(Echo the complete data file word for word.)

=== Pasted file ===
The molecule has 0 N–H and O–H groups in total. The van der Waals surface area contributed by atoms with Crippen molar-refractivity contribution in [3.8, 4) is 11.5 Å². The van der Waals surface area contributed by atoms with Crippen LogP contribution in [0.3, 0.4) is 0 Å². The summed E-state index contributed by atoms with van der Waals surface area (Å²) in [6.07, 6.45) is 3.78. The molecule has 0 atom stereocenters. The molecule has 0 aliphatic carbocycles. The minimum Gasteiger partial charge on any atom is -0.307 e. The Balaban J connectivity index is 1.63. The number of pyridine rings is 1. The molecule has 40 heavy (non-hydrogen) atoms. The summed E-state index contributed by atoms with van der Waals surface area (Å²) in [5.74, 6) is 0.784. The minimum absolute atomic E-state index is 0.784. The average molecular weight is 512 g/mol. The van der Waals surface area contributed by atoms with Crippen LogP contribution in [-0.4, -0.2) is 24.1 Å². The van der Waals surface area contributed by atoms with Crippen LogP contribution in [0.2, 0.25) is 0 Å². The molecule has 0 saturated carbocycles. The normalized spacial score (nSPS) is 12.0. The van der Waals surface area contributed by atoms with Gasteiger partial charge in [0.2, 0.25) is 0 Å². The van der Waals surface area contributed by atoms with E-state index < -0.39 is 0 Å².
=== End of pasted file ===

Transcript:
The molecule has 0 N–H and O–H groups in total. The van der Waals surface area contributed by atoms with Crippen molar-refractivity contribution in [3.8, 4) is 11.5 Å². The van der Waals surface area contributed by atoms with Crippen LogP contribution in [0.3, 0.4) is 0 Å². The summed E-state index contributed by atoms with van der Waals surface area (Å²) in [6.07, 6.45) is 3.78. The molecule has 0 atom stereocenters. The molecule has 0 aliphatic carbocycles. The minimum Gasteiger partial charge on any atom is -0.307 e. The Balaban J connectivity index is 1.63. The number of pyridine rings is 1. The molecule has 40 heavy (non-hydrogen) atoms. The summed E-state index contributed by atoms with van der Waals surface area (Å²) in [5.74, 6) is 0.784. The minimum absolute atomic E-state index is 0.784. The average molecular weight is 512 g/mol. The van der Waals surface area contributed by atoms with Crippen LogP contribution in [-0.4, -0.2) is 24.1 Å². The van der Waals surface area contributed by atoms with Crippen LogP contribution in [0.2, 0.25) is 0 Å². The molecule has 0 saturated carbocycles. The normalized spacial score (nSPS) is 12.0. The van der Waals surface area contributed by atoms with Gasteiger partial charge in [0.2, 0.25) is 0 Å². The van der Waals surface area contributed by atoms with E-state index < -0.39 is 0 Å².